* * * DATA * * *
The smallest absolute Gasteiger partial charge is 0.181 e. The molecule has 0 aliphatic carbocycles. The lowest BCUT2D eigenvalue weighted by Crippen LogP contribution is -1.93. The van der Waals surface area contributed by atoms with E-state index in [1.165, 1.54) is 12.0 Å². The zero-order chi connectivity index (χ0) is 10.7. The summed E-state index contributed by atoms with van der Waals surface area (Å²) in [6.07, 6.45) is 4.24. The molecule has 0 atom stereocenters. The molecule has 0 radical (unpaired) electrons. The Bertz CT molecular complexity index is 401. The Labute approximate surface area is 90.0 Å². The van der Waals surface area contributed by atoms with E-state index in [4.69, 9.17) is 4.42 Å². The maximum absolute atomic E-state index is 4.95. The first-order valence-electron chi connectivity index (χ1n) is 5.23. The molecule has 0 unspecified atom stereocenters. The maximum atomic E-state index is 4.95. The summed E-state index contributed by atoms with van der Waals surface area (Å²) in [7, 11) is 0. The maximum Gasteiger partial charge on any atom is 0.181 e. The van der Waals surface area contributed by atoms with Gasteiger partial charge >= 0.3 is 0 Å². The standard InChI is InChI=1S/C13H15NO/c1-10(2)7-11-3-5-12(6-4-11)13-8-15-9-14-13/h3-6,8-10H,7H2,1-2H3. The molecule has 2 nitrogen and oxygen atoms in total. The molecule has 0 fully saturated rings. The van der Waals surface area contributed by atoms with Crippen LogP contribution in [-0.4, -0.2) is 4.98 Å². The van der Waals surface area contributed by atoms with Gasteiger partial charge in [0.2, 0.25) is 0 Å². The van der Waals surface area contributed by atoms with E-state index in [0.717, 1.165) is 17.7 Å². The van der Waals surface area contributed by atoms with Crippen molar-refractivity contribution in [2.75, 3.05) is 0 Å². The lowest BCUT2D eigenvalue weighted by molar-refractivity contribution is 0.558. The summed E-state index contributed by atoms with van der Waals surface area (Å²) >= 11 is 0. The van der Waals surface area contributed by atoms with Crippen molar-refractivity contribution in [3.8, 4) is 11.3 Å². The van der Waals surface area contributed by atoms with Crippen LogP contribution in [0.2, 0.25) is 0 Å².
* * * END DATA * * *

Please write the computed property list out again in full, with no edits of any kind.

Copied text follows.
The smallest absolute Gasteiger partial charge is 0.181 e. The molecule has 0 aliphatic carbocycles. The lowest BCUT2D eigenvalue weighted by Crippen LogP contribution is -1.93. The van der Waals surface area contributed by atoms with E-state index in [1.165, 1.54) is 12.0 Å². The zero-order chi connectivity index (χ0) is 10.7. The summed E-state index contributed by atoms with van der Waals surface area (Å²) in [6.07, 6.45) is 4.24. The molecule has 0 atom stereocenters. The molecule has 0 radical (unpaired) electrons. The Bertz CT molecular complexity index is 401. The Labute approximate surface area is 90.0 Å². The van der Waals surface area contributed by atoms with E-state index in [4.69, 9.17) is 4.42 Å². The maximum absolute atomic E-state index is 4.95. The first-order valence-electron chi connectivity index (χ1n) is 5.23. The molecule has 0 unspecified atom stereocenters. The maximum atomic E-state index is 4.95. The summed E-state index contributed by atoms with van der Waals surface area (Å²) in [7, 11) is 0. The maximum Gasteiger partial charge on any atom is 0.181 e. The van der Waals surface area contributed by atoms with Gasteiger partial charge >= 0.3 is 0 Å². The standard InChI is InChI=1S/C13H15NO/c1-10(2)7-11-3-5-12(6-4-11)13-8-15-9-14-13/h3-6,8-10H,7H2,1-2H3. The molecule has 2 nitrogen and oxygen atoms in total. The molecule has 0 fully saturated rings. The van der Waals surface area contributed by atoms with Crippen LogP contribution in [-0.4, -0.2) is 4.98 Å². The van der Waals surface area contributed by atoms with Gasteiger partial charge in [0.2, 0.25) is 0 Å². The van der Waals surface area contributed by atoms with E-state index in [0.717, 1.165) is 17.7 Å². The van der Waals surface area contributed by atoms with Crippen molar-refractivity contribution in [2.75, 3.05) is 0 Å². The lowest BCUT2D eigenvalue weighted by molar-refractivity contribution is 0.558. The summed E-state index contributed by atoms with van der Waals surface area (Å²) >= 11 is 0. The van der Waals surface area contributed by atoms with Crippen molar-refractivity contribution in [3.8, 4) is 11.3 Å². The van der Waals surface area contributed by atoms with Crippen LogP contribution in [0.2, 0.25) is 0 Å².